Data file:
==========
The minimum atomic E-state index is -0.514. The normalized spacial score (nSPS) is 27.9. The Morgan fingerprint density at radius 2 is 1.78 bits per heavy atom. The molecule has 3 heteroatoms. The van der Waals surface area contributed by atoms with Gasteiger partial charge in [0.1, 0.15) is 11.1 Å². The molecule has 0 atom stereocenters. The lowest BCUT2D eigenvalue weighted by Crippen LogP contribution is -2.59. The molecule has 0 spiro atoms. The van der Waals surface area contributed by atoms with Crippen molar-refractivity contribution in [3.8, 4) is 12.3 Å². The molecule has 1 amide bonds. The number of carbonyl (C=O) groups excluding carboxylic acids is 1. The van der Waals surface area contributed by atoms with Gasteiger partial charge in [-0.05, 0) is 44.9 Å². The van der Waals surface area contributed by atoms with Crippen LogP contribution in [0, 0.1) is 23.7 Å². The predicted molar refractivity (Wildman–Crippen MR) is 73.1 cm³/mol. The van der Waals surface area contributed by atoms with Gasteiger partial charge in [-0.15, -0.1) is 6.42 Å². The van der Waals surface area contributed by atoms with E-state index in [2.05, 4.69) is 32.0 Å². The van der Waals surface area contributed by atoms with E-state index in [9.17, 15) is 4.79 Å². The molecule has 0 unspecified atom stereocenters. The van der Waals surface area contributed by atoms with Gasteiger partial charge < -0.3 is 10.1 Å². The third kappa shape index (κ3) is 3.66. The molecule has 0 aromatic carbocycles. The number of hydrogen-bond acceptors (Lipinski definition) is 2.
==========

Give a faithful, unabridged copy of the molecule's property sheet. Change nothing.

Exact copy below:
The minimum atomic E-state index is -0.514. The normalized spacial score (nSPS) is 27.9. The Morgan fingerprint density at radius 2 is 1.78 bits per heavy atom. The molecule has 3 heteroatoms. The van der Waals surface area contributed by atoms with Gasteiger partial charge in [0.1, 0.15) is 11.1 Å². The molecule has 0 atom stereocenters. The lowest BCUT2D eigenvalue weighted by Crippen LogP contribution is -2.59. The molecule has 0 spiro atoms. The van der Waals surface area contributed by atoms with Crippen molar-refractivity contribution in [3.8, 4) is 12.3 Å². The molecule has 1 amide bonds. The number of carbonyl (C=O) groups excluding carboxylic acids is 1. The van der Waals surface area contributed by atoms with Gasteiger partial charge in [-0.05, 0) is 44.9 Å². The van der Waals surface area contributed by atoms with Crippen LogP contribution in [0, 0.1) is 23.7 Å². The predicted molar refractivity (Wildman–Crippen MR) is 73.1 cm³/mol. The van der Waals surface area contributed by atoms with Gasteiger partial charge in [-0.15, -0.1) is 6.42 Å². The van der Waals surface area contributed by atoms with E-state index in [2.05, 4.69) is 32.0 Å². The van der Waals surface area contributed by atoms with E-state index in [9.17, 15) is 4.79 Å². The molecule has 0 unspecified atom stereocenters. The van der Waals surface area contributed by atoms with Gasteiger partial charge < -0.3 is 10.1 Å². The third kappa shape index (κ3) is 3.66. The molecule has 0 aromatic carbocycles. The number of hydrogen-bond acceptors (Lipinski definition) is 2.